The whole point was you and others like you identified with something, and it was usually the music that led you there in the first place. Sadly, these days I think you can only really be a chav or emo: they don’t know what they’re missing … 

While most of my classmates were into metal and classic rock, I’d been brought up in a house where jazz was the norm, so I naturally gravitated towards disco and funk. Kool and the Gang’s Something Special on tape was the first album I ever bought, while Madness’s One Step Beyond and ELO’s seminal double, Out Of The Blue, were the first two LPs I was given round about the same time. Kool and the Gang were taking their first steps into superstardom following years of cult credibility as a pioneering funk band; Madness were at the forefront of the multi-cultural ska revival which was sweeping the nation; ELO were moving away from their earlier glam, prog and classical influences and on to a more commercial, disco-tinged sound that proved highly successful for them.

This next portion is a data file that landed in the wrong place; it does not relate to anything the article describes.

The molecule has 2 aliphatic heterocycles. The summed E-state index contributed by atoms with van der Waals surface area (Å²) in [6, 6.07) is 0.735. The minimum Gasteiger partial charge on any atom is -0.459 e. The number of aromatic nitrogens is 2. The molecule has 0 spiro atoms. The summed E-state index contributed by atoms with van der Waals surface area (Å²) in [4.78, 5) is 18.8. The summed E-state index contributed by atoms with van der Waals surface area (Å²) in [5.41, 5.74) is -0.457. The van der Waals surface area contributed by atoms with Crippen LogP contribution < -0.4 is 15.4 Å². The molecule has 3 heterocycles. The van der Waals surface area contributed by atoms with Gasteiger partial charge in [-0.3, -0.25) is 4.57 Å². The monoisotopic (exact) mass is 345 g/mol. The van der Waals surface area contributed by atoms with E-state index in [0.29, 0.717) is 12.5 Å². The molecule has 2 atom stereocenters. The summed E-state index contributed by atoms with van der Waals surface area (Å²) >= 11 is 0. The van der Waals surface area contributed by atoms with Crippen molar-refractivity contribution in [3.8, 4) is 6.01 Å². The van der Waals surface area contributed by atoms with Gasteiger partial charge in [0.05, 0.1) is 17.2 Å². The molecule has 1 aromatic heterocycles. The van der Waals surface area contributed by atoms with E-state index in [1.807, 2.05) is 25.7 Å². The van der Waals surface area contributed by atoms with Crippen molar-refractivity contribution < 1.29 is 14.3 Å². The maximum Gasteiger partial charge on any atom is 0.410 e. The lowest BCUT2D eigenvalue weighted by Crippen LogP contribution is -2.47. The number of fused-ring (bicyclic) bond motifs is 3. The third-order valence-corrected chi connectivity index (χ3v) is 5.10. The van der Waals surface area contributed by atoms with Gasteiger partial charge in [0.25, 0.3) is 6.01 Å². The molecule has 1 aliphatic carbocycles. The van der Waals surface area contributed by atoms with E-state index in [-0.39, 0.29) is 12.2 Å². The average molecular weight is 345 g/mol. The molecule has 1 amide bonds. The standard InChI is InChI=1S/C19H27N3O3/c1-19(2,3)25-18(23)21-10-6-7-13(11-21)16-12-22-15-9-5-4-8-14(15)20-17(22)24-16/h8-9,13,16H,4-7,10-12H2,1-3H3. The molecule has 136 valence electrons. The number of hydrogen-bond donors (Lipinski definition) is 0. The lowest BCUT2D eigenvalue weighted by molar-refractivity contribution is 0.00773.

I still love all three albums today and have them in just about every format possible.

From there, I got into James Brown, Prince, David Bowie, The Beatles (who doesn’t), Miles Davis, John Coltrane, Chet Baker, Anita Baker (no relation!), Motown, reggae, Kraftwerk, hip hop, trip hop, house … and so on. Everything links to something and if you had the time and a very large piece of paper you could probably draw a diagram to show the various influences of one artist on another … all the while, they all influenced me and the person I am now.